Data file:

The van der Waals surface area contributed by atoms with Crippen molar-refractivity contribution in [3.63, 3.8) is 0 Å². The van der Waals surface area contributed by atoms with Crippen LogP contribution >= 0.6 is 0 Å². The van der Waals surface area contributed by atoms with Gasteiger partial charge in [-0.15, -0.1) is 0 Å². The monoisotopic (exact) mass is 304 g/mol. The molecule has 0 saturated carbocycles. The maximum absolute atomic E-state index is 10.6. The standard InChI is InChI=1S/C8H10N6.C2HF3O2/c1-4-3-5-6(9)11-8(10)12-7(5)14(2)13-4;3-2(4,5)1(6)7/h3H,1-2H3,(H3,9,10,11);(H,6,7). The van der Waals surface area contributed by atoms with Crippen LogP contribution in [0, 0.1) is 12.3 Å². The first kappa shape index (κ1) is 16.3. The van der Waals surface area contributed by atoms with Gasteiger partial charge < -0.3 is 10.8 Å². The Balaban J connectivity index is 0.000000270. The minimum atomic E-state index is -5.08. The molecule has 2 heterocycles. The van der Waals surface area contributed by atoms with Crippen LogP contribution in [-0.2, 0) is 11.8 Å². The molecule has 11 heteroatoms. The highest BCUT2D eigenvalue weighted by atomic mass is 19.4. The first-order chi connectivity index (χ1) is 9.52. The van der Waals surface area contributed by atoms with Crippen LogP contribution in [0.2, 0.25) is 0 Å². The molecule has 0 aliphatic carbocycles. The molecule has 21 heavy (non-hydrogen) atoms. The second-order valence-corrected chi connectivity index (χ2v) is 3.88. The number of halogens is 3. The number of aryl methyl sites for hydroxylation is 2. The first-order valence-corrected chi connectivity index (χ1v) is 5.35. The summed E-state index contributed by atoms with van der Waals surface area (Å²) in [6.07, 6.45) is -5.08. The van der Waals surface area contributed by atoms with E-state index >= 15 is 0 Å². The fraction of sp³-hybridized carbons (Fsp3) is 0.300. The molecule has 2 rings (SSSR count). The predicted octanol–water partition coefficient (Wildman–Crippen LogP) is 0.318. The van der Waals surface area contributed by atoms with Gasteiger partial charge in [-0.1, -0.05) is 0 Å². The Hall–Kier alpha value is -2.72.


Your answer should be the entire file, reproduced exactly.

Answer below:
The van der Waals surface area contributed by atoms with Crippen molar-refractivity contribution in [3.63, 3.8) is 0 Å². The van der Waals surface area contributed by atoms with Crippen LogP contribution >= 0.6 is 0 Å². The van der Waals surface area contributed by atoms with Gasteiger partial charge in [-0.15, -0.1) is 0 Å². The monoisotopic (exact) mass is 304 g/mol. The molecule has 0 saturated carbocycles. The maximum absolute atomic E-state index is 10.6. The standard InChI is InChI=1S/C8H10N6.C2HF3O2/c1-4-3-5-6(9)11-8(10)12-7(5)14(2)13-4;3-2(4,5)1(6)7/h3H,1-2H3,(H3,9,10,11);(H,6,7). The van der Waals surface area contributed by atoms with Crippen LogP contribution in [0, 0.1) is 12.3 Å². The first kappa shape index (κ1) is 16.3. The van der Waals surface area contributed by atoms with Gasteiger partial charge < -0.3 is 10.8 Å². The Balaban J connectivity index is 0.000000270. The minimum atomic E-state index is -5.08. The molecule has 2 heterocycles. The van der Waals surface area contributed by atoms with Crippen LogP contribution in [-0.2, 0) is 11.8 Å². The molecule has 11 heteroatoms. The highest BCUT2D eigenvalue weighted by atomic mass is 19.4. The first-order chi connectivity index (χ1) is 9.52. The van der Waals surface area contributed by atoms with Crippen LogP contribution in [0.2, 0.25) is 0 Å². The molecule has 0 aliphatic carbocycles. The molecule has 21 heavy (non-hydrogen) atoms. The second-order valence-corrected chi connectivity index (χ2v) is 3.88. The number of halogens is 3. The number of aryl methyl sites for hydroxylation is 2. The first-order valence-corrected chi connectivity index (χ1v) is 5.35. The summed E-state index contributed by atoms with van der Waals surface area (Å²) in [6.07, 6.45) is -5.08. The van der Waals surface area contributed by atoms with E-state index >= 15 is 0 Å². The fraction of sp³-hybridized carbons (Fsp3) is 0.300. The molecule has 2 rings (SSSR count). The predicted octanol–water partition coefficient (Wildman–Crippen LogP) is 0.318. The van der Waals surface area contributed by atoms with Gasteiger partial charge in [-0.1, -0.05) is 0 Å². The Hall–Kier alpha value is -2.72.